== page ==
Is parenting style the result of nature or nurture?

They say becoming a parent changes everything — and now science shows that it may even change the way your brain works.

Researchers at the University of Georgia have published a study showing that when a living being becomes a parent, there are changes in parts of the brain that deal with mating, feeding, aggression and social tolerance. The changes occur in the neuropeptides, which are proteins that neurons in the brain use to communicate.

“We tested the idea that we could predict the genetic pathways involved in parenting based on old predictions from ethologists in the 1960s and 1970s,” said Allen Moore, head of the department of genetics at the university.

The team centered its experiments on an insect, the endangered American burying beetle. Though bugs are not normally the warmest mommies and daddies, the burying beetle is unusually involved in caring for its offspring. The beetles will lovingly regurgitate food for their larvae, and provide them with underground homes free from predators.

Several decades ago, behavioral scientists speculated that a parenting state happens when genetic changes occur over time. Moore and his team set out to test this prediction by sequencing the burying beetle’s genome, then measuring the changed amount of neuropeptides in new parents. They theorized that the beetle’s post-reproductive behavioral changes were the result of changes in existing genes, and not the evolution of new genes.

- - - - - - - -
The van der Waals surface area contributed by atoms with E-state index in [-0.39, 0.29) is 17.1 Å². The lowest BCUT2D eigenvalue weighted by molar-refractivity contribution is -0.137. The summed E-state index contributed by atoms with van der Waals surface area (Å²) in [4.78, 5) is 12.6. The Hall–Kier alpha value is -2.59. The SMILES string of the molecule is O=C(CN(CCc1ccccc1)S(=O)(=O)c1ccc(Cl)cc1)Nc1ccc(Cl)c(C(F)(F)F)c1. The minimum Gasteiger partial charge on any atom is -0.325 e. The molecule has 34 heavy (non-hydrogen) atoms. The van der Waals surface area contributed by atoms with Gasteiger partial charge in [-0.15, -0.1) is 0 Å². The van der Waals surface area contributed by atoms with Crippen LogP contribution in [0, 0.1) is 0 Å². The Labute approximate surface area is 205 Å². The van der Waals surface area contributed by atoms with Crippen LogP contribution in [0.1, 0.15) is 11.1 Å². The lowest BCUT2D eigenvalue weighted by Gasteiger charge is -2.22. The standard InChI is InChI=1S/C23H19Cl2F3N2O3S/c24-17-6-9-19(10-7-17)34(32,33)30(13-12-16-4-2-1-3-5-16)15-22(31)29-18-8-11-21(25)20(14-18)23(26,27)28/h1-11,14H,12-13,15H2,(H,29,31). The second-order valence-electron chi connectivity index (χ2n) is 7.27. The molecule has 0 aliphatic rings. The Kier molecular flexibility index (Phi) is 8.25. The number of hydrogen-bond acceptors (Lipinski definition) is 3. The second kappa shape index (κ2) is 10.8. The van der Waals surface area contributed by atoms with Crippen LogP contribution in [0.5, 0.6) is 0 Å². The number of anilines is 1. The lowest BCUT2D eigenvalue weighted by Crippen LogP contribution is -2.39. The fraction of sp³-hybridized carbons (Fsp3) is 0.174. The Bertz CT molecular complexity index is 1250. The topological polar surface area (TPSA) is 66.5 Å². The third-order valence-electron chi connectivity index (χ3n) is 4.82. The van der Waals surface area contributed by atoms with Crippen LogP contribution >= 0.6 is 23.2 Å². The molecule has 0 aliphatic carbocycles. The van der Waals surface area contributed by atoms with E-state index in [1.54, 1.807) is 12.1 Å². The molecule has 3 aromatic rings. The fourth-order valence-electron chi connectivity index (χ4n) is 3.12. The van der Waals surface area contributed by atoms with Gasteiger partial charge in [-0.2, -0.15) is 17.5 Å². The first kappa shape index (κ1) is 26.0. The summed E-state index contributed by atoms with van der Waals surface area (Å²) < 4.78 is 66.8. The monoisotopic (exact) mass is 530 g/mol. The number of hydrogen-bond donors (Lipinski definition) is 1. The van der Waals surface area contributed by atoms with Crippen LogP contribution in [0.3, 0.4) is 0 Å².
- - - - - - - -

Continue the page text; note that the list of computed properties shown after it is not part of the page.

“When burying beetles parents feed their babies, they are feeding others rather than themselves, and so genes that influence food-seeking behavior are likely to be involved,” said Moore.

What other species might this apply to?

Moore says the research suggests that genes that influence parenting might be the same across species, and other studies have been conducted using different animals.

For many years, it has been assumed that a parent draws its parenting style from the way it was raised in the first place. An animal with a neglectful parent, in turn, becomes a neglectful parent.  It’s part of the classic nature-versus-nurture argument.

Researchers at Harvard University challenged the nurture idea with a recent study centered on mice behavior. They found that the gene for the hormone vasopressin, which is found in most mammals, may be linked to nest-building behaviors after mice reproduce.

“This is one of the first cases in which a gene has been implicated in parental care in a mammal,” said university professor Hopi Hoekstra in an article. Hoekstra co-led the study. “In fact, it’s one of the few genes that has been implicated in the evolution of behavior in general.”

Hoekstra and her co-leader, postdoctoral researcher Andrés Bendesky, tracked the parenting behaviors of several species of mice, including the way they build nests and how often they huddle with their pups. They then gave litters of some species to parents of another species.

The researchers found that when they became parents themselves, the pups acted in a way that was typical for their species, regardless of how they were raised. Certain species that tended to have absent fathers would go on to raise their pups without male involvement. This was true even if the pup was parented by a father, suggesting that genes might influence the sexes in different ways.

While examining which individual genes changed behaviors, Bendesky gave doses of vasopressin to both male and female mice. He found that nest-building behavior dropped in both.

“What we found was there’s no measurable effect based on who raises [the pups],” Hoekstra said. “It’s all about who they are genetically.”

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